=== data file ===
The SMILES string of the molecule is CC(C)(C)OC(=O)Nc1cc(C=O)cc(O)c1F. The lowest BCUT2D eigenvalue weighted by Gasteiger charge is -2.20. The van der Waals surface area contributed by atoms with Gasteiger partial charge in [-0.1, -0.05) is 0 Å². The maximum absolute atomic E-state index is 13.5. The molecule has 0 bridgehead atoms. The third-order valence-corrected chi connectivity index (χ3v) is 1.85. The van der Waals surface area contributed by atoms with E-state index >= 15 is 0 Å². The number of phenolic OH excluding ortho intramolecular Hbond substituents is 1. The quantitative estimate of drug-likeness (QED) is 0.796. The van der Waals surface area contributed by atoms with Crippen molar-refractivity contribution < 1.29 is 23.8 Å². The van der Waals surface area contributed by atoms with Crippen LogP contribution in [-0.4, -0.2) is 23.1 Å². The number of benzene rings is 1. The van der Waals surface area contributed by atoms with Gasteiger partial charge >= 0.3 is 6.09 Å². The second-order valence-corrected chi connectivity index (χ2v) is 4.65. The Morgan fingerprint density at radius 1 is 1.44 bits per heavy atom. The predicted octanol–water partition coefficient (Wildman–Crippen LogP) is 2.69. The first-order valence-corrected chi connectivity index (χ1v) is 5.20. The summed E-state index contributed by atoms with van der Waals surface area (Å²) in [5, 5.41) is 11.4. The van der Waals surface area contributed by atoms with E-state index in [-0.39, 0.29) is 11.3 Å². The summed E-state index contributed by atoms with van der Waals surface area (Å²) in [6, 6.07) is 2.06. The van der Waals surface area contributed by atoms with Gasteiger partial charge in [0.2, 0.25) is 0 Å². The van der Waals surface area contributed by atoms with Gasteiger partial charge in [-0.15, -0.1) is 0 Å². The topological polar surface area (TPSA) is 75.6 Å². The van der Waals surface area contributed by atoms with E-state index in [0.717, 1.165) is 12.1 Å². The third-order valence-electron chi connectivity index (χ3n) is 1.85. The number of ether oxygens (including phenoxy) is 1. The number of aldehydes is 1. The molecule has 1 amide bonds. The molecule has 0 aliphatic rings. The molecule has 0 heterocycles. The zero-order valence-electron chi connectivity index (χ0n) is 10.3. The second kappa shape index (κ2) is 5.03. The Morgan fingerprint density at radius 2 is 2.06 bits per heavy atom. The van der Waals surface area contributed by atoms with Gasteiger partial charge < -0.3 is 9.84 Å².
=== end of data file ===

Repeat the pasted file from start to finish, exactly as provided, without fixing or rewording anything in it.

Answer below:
The SMILES string of the molecule is CC(C)(C)OC(=O)Nc1cc(C=O)cc(O)c1F. The lowest BCUT2D eigenvalue weighted by Gasteiger charge is -2.20. The van der Waals surface area contributed by atoms with Gasteiger partial charge in [-0.1, -0.05) is 0 Å². The maximum absolute atomic E-state index is 13.5. The molecule has 0 bridgehead atoms. The third-order valence-corrected chi connectivity index (χ3v) is 1.85. The van der Waals surface area contributed by atoms with E-state index >= 15 is 0 Å². The number of phenolic OH excluding ortho intramolecular Hbond substituents is 1. The quantitative estimate of drug-likeness (QED) is 0.796. The van der Waals surface area contributed by atoms with Crippen molar-refractivity contribution < 1.29 is 23.8 Å². The van der Waals surface area contributed by atoms with Crippen LogP contribution in [-0.4, -0.2) is 23.1 Å². The number of benzene rings is 1. The van der Waals surface area contributed by atoms with Gasteiger partial charge >= 0.3 is 6.09 Å². The second-order valence-corrected chi connectivity index (χ2v) is 4.65. The Morgan fingerprint density at radius 1 is 1.44 bits per heavy atom. The predicted octanol–water partition coefficient (Wildman–Crippen LogP) is 2.69. The first-order valence-corrected chi connectivity index (χ1v) is 5.20. The summed E-state index contributed by atoms with van der Waals surface area (Å²) in [5, 5.41) is 11.4. The van der Waals surface area contributed by atoms with E-state index in [-0.39, 0.29) is 11.3 Å². The summed E-state index contributed by atoms with van der Waals surface area (Å²) in [6, 6.07) is 2.06. The van der Waals surface area contributed by atoms with Gasteiger partial charge in [0.2, 0.25) is 0 Å². The van der Waals surface area contributed by atoms with Gasteiger partial charge in [-0.15, -0.1) is 0 Å². The topological polar surface area (TPSA) is 75.6 Å². The van der Waals surface area contributed by atoms with E-state index in [0.717, 1.165) is 12.1 Å². The third-order valence-electron chi connectivity index (χ3n) is 1.85. The number of ether oxygens (including phenoxy) is 1. The number of aldehydes is 1. The molecule has 1 amide bonds. The molecule has 0 aliphatic rings. The molecule has 0 heterocycles. The zero-order valence-electron chi connectivity index (χ0n) is 10.3. The second kappa shape index (κ2) is 5.03. The Morgan fingerprint density at radius 2 is 2.06 bits per heavy atom. The van der Waals surface area contributed by atoms with Gasteiger partial charge < -0.3 is 9.84 Å².